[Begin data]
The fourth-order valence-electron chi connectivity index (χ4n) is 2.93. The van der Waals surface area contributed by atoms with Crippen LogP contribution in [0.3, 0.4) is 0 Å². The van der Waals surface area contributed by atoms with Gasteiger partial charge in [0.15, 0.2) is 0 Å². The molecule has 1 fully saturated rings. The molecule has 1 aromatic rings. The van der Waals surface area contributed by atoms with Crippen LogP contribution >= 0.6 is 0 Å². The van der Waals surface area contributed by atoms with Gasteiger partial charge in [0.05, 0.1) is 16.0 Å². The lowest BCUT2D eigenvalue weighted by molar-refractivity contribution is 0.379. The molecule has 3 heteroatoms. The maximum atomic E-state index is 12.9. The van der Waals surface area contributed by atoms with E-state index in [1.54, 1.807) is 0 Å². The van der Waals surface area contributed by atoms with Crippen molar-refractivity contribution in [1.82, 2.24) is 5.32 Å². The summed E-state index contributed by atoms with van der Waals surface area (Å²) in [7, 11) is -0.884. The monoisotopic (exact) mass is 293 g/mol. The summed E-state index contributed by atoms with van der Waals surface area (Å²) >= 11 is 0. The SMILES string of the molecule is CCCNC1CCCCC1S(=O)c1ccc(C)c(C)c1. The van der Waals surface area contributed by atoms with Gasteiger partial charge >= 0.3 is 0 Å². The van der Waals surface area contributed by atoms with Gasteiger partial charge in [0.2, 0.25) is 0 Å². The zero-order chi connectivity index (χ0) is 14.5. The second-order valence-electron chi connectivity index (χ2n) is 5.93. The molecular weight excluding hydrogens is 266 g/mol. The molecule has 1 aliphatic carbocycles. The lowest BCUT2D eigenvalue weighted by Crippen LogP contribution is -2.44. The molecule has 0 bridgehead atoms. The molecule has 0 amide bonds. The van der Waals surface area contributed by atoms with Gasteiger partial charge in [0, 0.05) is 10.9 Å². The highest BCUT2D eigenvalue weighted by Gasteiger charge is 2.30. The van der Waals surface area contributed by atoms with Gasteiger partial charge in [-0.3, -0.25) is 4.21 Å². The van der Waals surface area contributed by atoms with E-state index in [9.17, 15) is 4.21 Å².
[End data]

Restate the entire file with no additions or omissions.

The fourth-order valence-electron chi connectivity index (χ4n) is 2.93. The van der Waals surface area contributed by atoms with Crippen LogP contribution in [0.3, 0.4) is 0 Å². The van der Waals surface area contributed by atoms with Gasteiger partial charge in [0.15, 0.2) is 0 Å². The molecule has 1 fully saturated rings. The molecule has 1 aromatic rings. The van der Waals surface area contributed by atoms with Crippen LogP contribution >= 0.6 is 0 Å². The van der Waals surface area contributed by atoms with Gasteiger partial charge in [0.05, 0.1) is 16.0 Å². The lowest BCUT2D eigenvalue weighted by molar-refractivity contribution is 0.379. The molecule has 3 heteroatoms. The maximum atomic E-state index is 12.9. The van der Waals surface area contributed by atoms with E-state index in [1.54, 1.807) is 0 Å². The van der Waals surface area contributed by atoms with Crippen molar-refractivity contribution in [1.82, 2.24) is 5.32 Å². The summed E-state index contributed by atoms with van der Waals surface area (Å²) in [7, 11) is -0.884. The monoisotopic (exact) mass is 293 g/mol. The summed E-state index contributed by atoms with van der Waals surface area (Å²) >= 11 is 0. The SMILES string of the molecule is CCCNC1CCCCC1S(=O)c1ccc(C)c(C)c1. The van der Waals surface area contributed by atoms with Gasteiger partial charge >= 0.3 is 0 Å². The van der Waals surface area contributed by atoms with Gasteiger partial charge in [0.2, 0.25) is 0 Å². The zero-order chi connectivity index (χ0) is 14.5. The second-order valence-electron chi connectivity index (χ2n) is 5.93. The molecular weight excluding hydrogens is 266 g/mol. The molecule has 1 aliphatic carbocycles. The lowest BCUT2D eigenvalue weighted by Crippen LogP contribution is -2.44. The molecule has 0 bridgehead atoms. The molecule has 0 amide bonds. The van der Waals surface area contributed by atoms with Gasteiger partial charge in [0, 0.05) is 10.9 Å². The highest BCUT2D eigenvalue weighted by Gasteiger charge is 2.30. The van der Waals surface area contributed by atoms with Gasteiger partial charge in [-0.3, -0.25) is 4.21 Å². The van der Waals surface area contributed by atoms with E-state index in [9.17, 15) is 4.21 Å².